I am going to begin Access London's journey with information and a review of a current exhibition on at The British Museum: Ancient Egyptian Book of the Dead (Journey Through the Afterlife).
The museum itself is located on Great Russell Street in London and is open daily from 10am to 5.30pm. The museum is fully accessible to wheelchair users. It can be accessed by its main entrance on Great Russell Street where there are 2 self operable lifts on either side of the stepped entrance (with the option to call for assistance) or else there is a level access entrance located on Montague Place. Once inside, the majority of the exhibitions and galleries are fully wheelchair accessible - there is also the option to borrow one of the wheelchairs that is owned by the museum. Assistance dogs are welcome inside the museum and there are fully accessible disabled toliets and the gallery's cafes can also be accessed easily. There is a limited amount of disbaled parking spaces (blue badge holders) availbled on the museum forecourt - these need to be booked in advance by phoning +44 (0)20 7323 8299.
For further details of the museum's facilties for disabled visitors, see the link at the bottom of this post.
I visited the museum and Book of the Dead exhibition two weeks ago and had a fabulous time. The museum describes the exhibition as: "Follow the ancient Egyptian's journey from death to the afterlife in this once-in-a-lifetime exhibition focussing on the Book of the Dead." It really does feel like a journey. The exhbition is housed in the old reading room in the centre of the museum and can be accessed using wheelchair lifts, operated by really helpful and friendly staff.
Once inside you follow the journey the ancient Egyptian's believed they would take to the afterlife - their preparations, death, their journey and their ultimate goal. Along the way there are numerous examples of the Book of the Dead, coffins, masks, offerings and plenty of oppulence and gold that you would expect to find surrounding the wealthier of the ancient Egyptians.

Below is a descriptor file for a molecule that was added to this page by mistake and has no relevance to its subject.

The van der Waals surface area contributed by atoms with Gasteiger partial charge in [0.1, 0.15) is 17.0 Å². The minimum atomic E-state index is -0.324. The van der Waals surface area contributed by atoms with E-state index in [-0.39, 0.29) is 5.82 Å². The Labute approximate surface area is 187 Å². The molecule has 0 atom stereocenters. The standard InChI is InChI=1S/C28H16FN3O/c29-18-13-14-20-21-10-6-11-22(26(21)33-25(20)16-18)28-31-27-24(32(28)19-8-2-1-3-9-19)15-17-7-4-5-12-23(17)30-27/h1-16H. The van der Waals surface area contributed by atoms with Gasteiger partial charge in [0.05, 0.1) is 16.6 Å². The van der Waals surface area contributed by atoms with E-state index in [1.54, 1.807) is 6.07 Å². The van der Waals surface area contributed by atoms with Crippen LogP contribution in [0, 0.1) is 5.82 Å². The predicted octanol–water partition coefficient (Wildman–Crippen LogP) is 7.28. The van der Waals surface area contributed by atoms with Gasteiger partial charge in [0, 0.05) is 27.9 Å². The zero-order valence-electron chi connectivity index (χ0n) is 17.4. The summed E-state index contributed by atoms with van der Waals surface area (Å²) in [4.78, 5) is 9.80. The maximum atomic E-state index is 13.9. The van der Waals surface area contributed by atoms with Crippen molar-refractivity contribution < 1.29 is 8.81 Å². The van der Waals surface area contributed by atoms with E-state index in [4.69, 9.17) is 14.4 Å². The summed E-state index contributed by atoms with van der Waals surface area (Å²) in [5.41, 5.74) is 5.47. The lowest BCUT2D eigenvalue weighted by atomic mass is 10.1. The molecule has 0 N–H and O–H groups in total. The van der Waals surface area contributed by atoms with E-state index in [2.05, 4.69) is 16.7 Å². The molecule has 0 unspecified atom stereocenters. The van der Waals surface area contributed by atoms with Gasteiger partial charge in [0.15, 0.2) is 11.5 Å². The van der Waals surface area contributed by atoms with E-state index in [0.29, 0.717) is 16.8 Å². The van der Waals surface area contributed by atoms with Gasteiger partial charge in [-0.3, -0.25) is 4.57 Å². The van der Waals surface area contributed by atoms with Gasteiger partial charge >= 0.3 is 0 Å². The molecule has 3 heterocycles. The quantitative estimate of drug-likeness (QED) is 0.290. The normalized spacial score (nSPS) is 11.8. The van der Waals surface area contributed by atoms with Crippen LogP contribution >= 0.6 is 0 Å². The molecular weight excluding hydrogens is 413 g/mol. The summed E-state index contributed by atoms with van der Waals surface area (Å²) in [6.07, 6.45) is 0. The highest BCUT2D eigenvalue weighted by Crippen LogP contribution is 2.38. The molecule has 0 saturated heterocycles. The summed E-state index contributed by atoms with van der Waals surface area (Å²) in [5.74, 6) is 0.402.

In order to preserve some of the artifacts, some rooms are quite dark when reading the explaining text on the walls, but all of the artifacts themselves can be clearly seen. I would definitely recommend this exhibition (which runs until March 2011) and a general visit to the museum itself which houses large permanent collections (including Eqygptian).
Although entrance to the museum itself (and its permanent collections) is free, there is a charge for its limited exhibitions. I would recommend booking ahead via the museum's online booking system that offers concessions to disbaled visitors and also offers a free carer's admission. When booking, you choose your desired time slot - this is a really popular exhibition and I would recommend going as early in the day as possible as it can get quite busy. As long as you take your time, it should be no problem navigating round in a wheelchair (or if like me, in a mobility scooter).
If you love history and want to see something different, this is definitely an exhibition for you!
The museums access page can be found at http://www.britishmuseum.org/visiting/access.aspx
Later this week Access London will feature a Q&A session with the museum's Disability and Equality Manager and also some video footage. Make sure you subscribe and follow to keep up to date with what's going on.